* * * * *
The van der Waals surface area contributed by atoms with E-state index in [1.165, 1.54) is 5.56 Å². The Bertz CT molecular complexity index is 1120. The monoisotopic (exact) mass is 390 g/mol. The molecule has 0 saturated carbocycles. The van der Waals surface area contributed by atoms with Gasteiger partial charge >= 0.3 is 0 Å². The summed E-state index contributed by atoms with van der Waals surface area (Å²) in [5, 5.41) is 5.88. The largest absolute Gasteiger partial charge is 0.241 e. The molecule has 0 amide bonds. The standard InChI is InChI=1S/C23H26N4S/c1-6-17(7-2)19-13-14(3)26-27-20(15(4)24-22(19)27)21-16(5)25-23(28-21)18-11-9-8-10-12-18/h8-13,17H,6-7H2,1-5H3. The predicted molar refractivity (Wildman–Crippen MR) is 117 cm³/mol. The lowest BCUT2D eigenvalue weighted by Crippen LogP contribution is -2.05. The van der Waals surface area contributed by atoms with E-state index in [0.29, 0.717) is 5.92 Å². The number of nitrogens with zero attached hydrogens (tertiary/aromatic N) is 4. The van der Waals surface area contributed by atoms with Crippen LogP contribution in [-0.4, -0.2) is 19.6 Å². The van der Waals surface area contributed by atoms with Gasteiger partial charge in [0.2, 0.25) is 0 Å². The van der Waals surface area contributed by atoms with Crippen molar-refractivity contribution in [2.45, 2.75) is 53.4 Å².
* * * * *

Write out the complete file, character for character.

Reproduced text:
The van der Waals surface area contributed by atoms with E-state index in [1.165, 1.54) is 5.56 Å². The Bertz CT molecular complexity index is 1120. The monoisotopic (exact) mass is 390 g/mol. The molecule has 0 saturated carbocycles. The van der Waals surface area contributed by atoms with Gasteiger partial charge >= 0.3 is 0 Å². The summed E-state index contributed by atoms with van der Waals surface area (Å²) in [5, 5.41) is 5.88. The largest absolute Gasteiger partial charge is 0.241 e. The molecule has 0 amide bonds. The standard InChI is InChI=1S/C23H26N4S/c1-6-17(7-2)19-13-14(3)26-27-20(15(4)24-22(19)27)21-16(5)25-23(28-21)18-11-9-8-10-12-18/h8-13,17H,6-7H2,1-5H3. The predicted molar refractivity (Wildman–Crippen MR) is 117 cm³/mol. The lowest BCUT2D eigenvalue weighted by Crippen LogP contribution is -2.05. The van der Waals surface area contributed by atoms with E-state index in [0.29, 0.717) is 5.92 Å². The number of nitrogens with zero attached hydrogens (tertiary/aromatic N) is 4. The van der Waals surface area contributed by atoms with Crippen LogP contribution in [-0.4, -0.2) is 19.6 Å². The van der Waals surface area contributed by atoms with Gasteiger partial charge in [0.2, 0.25) is 0 Å². The van der Waals surface area contributed by atoms with Crippen molar-refractivity contribution in [2.45, 2.75) is 53.4 Å².